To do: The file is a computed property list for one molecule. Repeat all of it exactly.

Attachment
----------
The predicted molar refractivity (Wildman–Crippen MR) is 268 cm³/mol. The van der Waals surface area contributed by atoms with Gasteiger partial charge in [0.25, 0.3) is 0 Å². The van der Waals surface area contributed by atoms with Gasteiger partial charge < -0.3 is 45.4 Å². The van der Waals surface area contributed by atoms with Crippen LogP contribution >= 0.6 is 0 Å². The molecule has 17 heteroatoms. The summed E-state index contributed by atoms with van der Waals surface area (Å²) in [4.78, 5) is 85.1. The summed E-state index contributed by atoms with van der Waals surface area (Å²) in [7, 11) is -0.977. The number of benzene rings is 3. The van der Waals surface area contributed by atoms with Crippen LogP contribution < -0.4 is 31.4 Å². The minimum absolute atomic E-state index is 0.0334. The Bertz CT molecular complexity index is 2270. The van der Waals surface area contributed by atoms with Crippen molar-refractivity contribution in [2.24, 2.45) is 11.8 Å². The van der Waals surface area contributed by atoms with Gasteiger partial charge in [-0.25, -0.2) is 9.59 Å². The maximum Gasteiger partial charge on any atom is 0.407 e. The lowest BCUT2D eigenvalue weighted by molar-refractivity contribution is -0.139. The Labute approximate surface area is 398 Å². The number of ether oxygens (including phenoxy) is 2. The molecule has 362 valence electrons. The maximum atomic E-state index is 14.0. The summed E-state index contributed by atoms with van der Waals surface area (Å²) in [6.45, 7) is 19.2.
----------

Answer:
The predicted molar refractivity (Wildman–Crippen MR) is 268 cm³/mol. The van der Waals surface area contributed by atoms with Gasteiger partial charge in [0.25, 0.3) is 0 Å². The van der Waals surface area contributed by atoms with Gasteiger partial charge < -0.3 is 45.4 Å². The van der Waals surface area contributed by atoms with Crippen LogP contribution >= 0.6 is 0 Å². The molecule has 17 heteroatoms. The summed E-state index contributed by atoms with van der Waals surface area (Å²) in [4.78, 5) is 85.1. The summed E-state index contributed by atoms with van der Waals surface area (Å²) in [7, 11) is -0.977. The number of benzene rings is 3. The van der Waals surface area contributed by atoms with Crippen LogP contribution < -0.4 is 31.4 Å². The minimum absolute atomic E-state index is 0.0334. The Bertz CT molecular complexity index is 2270. The van der Waals surface area contributed by atoms with Crippen molar-refractivity contribution in [2.24, 2.45) is 11.8 Å². The van der Waals surface area contributed by atoms with Gasteiger partial charge in [-0.25, -0.2) is 9.59 Å². The maximum Gasteiger partial charge on any atom is 0.407 e. The lowest BCUT2D eigenvalue weighted by molar-refractivity contribution is -0.139. The Labute approximate surface area is 398 Å². The number of ether oxygens (including phenoxy) is 2. The molecule has 362 valence electrons. The maximum atomic E-state index is 14.0. The summed E-state index contributed by atoms with van der Waals surface area (Å²) in [6.45, 7) is 19.2.